In 1819, a battalion commanded by royalist officers, young men just out of the Maison Rouge, passed through Issoudun on its way to go into garrison at Bourges. Not knowing what to do with themselves in so constitutional a place as Issoudun, these young gentlemen went to while away the time at the cafe Militaire. In every provincial town there is a military cafe. That of Issoudun, built on the place d’Armes at an angle of the rampart, and kept by the widow of an officer, was naturally the rendezvous of the Bonapartists, chiefly officers on half-pay, and others who shared Max’s opinions, to whom the politics of the town allowed free expression of their idolatry for the Emperor. Every year, dating from 1816, a banquet was given in Issoudun to commemorate the anniversary of his coronation. The three royalists who first entered asked for the newspapers, among others, for the “Quotidienne” and the “Drapeau Blanc.” The politics of Issoudun, especially those of the cafe Militaire, did not allow of such royalist journals. The establishment had none but the “Commerce,”— a name which the “Constitutionel” was compelled to adopt for several years after it was suppressed by the government. But as, in its first issue under the new name, the leading article began with these words, “Commerce is essentially constitutional,” people continued to call it the “Constitutionel,” the subscribers all understanding the sly play of words which begged them to pay no attention to the label, as the wine would be the same.
The fat landlady replied from her seat at the desk that she did not take those papers. “What papers do you take then?” asked one of the officers, a captain. The waiter, a little fellow in a blue cloth jacket, with an apron of coarse linen tied over it, brought the “Commerce.”
“Is that your paper? Have you no other?”
“No,” said the waiter, “that’s the only one.”
The captain tore it up, flung the pieces on the floor, and spat upon them, calling out —
In ten minutes the news of the insult offered to the Constitution Opposition and the Liberal party, in the supersacred person of its revered journal, which attacked priests with courage and the wit we all remember, spread throughout the town and into the houses like light itself; it was told and repeated from place to place. One phrase was on everybody’s lips —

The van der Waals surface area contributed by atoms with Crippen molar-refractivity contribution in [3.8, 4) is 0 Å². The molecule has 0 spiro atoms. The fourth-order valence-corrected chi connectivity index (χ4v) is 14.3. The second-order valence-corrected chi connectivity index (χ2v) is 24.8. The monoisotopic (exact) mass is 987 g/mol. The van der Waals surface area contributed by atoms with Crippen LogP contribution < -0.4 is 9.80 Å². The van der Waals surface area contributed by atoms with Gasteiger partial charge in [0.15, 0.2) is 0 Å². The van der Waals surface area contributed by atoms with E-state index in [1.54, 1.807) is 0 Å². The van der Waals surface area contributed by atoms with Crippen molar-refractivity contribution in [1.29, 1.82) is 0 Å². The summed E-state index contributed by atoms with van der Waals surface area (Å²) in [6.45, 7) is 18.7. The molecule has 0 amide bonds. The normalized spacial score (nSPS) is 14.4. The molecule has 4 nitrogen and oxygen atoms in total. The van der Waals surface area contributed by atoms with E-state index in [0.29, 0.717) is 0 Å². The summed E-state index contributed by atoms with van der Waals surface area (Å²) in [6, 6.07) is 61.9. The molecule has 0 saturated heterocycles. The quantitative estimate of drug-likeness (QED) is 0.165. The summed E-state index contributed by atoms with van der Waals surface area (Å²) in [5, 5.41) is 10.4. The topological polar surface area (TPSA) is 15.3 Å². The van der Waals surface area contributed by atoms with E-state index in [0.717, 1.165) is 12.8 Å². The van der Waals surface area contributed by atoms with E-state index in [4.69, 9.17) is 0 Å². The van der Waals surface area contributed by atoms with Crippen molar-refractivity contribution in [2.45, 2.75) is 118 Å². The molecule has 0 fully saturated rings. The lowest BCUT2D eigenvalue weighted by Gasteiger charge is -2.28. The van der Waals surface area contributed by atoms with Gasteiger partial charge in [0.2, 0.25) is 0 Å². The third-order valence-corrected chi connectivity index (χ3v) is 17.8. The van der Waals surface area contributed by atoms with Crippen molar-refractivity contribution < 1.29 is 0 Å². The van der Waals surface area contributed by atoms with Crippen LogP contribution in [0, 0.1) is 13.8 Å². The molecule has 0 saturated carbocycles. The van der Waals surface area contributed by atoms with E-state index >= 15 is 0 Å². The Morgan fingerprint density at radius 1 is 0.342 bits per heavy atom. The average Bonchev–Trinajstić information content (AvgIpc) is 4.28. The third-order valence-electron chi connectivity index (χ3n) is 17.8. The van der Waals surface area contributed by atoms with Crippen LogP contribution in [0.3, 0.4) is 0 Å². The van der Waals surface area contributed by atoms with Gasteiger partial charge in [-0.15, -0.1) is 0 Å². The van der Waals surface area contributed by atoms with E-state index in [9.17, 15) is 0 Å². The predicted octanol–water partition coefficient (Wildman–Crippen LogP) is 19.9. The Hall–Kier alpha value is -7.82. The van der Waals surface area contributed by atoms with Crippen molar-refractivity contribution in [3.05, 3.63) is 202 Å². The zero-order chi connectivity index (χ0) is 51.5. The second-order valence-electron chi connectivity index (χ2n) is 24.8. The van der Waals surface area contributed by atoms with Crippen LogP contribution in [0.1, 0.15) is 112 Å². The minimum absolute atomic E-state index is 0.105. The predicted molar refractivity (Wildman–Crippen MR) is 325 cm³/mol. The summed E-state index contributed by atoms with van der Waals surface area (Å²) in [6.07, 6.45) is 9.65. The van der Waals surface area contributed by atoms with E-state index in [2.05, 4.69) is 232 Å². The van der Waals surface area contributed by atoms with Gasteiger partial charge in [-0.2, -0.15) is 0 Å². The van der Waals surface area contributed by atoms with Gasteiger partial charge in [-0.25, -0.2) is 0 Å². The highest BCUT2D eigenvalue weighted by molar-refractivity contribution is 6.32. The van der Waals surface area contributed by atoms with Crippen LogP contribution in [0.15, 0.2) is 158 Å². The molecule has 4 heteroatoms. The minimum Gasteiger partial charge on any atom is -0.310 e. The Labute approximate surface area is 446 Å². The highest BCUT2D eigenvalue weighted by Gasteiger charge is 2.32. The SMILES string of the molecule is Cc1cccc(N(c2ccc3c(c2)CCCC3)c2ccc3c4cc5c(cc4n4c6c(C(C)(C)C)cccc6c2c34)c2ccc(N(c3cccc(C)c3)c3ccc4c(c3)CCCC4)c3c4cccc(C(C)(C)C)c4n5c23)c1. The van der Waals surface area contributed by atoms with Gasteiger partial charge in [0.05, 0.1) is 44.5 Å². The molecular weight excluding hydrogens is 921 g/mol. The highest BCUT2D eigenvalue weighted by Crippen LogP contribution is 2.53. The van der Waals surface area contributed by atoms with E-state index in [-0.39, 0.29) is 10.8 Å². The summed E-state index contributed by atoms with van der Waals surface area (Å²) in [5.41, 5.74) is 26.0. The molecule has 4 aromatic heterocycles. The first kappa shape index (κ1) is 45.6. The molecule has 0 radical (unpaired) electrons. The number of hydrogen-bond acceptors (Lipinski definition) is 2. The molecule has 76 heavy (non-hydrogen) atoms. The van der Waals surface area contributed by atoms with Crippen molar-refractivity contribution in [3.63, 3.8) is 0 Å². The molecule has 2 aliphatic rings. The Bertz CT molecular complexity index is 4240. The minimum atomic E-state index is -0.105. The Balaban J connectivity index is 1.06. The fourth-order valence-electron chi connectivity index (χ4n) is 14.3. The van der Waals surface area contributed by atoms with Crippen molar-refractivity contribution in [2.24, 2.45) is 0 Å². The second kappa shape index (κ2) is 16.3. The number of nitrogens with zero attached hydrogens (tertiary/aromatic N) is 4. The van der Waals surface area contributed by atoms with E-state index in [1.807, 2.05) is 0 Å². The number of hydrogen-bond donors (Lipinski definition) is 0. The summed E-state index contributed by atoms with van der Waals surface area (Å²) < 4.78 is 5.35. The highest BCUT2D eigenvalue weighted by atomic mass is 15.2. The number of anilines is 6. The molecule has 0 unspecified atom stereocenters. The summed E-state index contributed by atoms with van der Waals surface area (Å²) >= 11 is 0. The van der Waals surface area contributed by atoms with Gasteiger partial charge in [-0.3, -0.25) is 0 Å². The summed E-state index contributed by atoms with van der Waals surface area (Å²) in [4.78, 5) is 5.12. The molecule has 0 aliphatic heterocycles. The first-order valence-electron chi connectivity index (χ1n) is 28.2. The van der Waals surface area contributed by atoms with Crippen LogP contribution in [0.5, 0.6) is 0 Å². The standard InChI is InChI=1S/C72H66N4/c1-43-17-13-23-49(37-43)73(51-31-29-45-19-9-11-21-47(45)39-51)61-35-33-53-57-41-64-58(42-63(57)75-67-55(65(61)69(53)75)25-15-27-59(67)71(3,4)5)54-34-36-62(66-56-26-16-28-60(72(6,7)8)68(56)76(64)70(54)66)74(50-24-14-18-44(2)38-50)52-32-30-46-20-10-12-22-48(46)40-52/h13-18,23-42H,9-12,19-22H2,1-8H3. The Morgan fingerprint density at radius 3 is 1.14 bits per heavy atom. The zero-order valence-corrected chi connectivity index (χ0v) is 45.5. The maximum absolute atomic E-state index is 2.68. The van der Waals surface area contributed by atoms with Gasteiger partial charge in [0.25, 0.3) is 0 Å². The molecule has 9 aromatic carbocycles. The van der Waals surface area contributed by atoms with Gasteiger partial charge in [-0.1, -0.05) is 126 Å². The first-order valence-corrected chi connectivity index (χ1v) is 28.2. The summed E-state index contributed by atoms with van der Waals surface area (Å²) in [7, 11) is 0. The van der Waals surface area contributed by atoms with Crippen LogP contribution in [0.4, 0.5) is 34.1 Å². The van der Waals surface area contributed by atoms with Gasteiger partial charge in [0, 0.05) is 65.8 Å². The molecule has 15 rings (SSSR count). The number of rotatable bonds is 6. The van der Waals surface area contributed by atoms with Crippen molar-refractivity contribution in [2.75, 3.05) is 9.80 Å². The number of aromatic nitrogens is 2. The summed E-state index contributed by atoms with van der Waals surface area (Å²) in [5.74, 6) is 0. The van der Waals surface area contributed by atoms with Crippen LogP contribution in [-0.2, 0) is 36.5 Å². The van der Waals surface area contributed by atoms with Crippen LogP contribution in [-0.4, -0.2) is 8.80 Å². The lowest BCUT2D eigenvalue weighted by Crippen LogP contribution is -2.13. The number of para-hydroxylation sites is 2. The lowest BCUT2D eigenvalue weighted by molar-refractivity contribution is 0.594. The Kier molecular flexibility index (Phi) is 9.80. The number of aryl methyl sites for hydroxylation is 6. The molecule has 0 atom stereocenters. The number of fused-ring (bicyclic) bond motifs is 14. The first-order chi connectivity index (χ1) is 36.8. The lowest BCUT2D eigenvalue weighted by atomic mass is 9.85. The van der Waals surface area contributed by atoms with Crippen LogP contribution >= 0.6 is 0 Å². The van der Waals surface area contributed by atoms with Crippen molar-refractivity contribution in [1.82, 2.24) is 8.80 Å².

“Let us tell Max!”
Max soon heard of it. The royalist officers were still at their game of dominos when that hero entered the cafe, accompanied by Major Potel and Captain Renard, and followed by at least thirty young men, curious to see the end of the affair, most of whom remained outside in the street. The room was soon full.
“Waiter, my newspaper,” said Max, in a quiet voice.
Then a little comedy was played. The fat hostess, with a timid and conciliatory air, said, “Captain, I have lent it!”
“Send for it,” cried one of Max’s friends.
“Can’t you do without it?” said the waiter; “we have not got it.”
The young royalists were laughing and casting sidelong glances at the new-comers.
“They have torn it up!” cried a youth of the town, looking at the feet of the young royalist captain.
“Who has dared to destroy that paper?” demanded Max, in a thundering voice, his eyes flashing as he rose with his arms crossed.
“And we spat upon it,” replied the three young officers, also rising, and looking at Max.
“You have insulted the whole town!” said Max, turning livid.
“Well, what of that?” asked the youngest officer.
With a dexterity, quickness, and audacity which the young men did not foresee, Max slapped the face of the officer nearest to him, saying —
“Do you understand French?”
They fought near by, in the allee de Frapesle, three against three; for Potel and Renard would not allow Max to deal with the officers alone. Max killed his man. Major Potel wounded his so severely, that the unfortunate young man, the son of a good family, died in the hospital the next day. As for the third, he got off with a sword cut, after wounding his adversary, Captain Renard. The battalion left for Bourges that night. This affair, which was noised throughout Berry, set Max up definitely as a hero.
The Knights of Idleness, who were all young, the eldest not more than twenty-five years old, admired Maxence. Some among them, far from sharing the prudery and strict notions of their families concerning his conduct, envied his present position and thought him fortunate. Under such a leader, the Order did great things. After the month of May, 1817, never a week passed that the town was not thrown into an uproar by some new piece of mischief. Max, as a matter of honor, imposed certain conditions upon the Knights. Statutes were drawn up. These young demons grew as vigilant as the pupils of Amoros — bold as hawks, agile at all exercises, clever and strong as criminals. They trained themselves in climbing roofs, scaling houses, jumping and walking noiselessly, mixing mortar, and walling up doors. They collected an arsenal of ropes, ladders, tools, and disguises. After a time the Knights of Idleness attained to the beau-ideal of malicious mischief, not only as to the accomplishment but, still more, in the invention of their pranks. They came at last to possess the genius for evil that Panurge so much delighted in; which provokes laughter, and covers its victims with such ridicule that they dare not complain. Naturally, these sons of good families of Issoudun possessed and obtained information in their households, which gave them the ways and means for the perpetration of their outrages.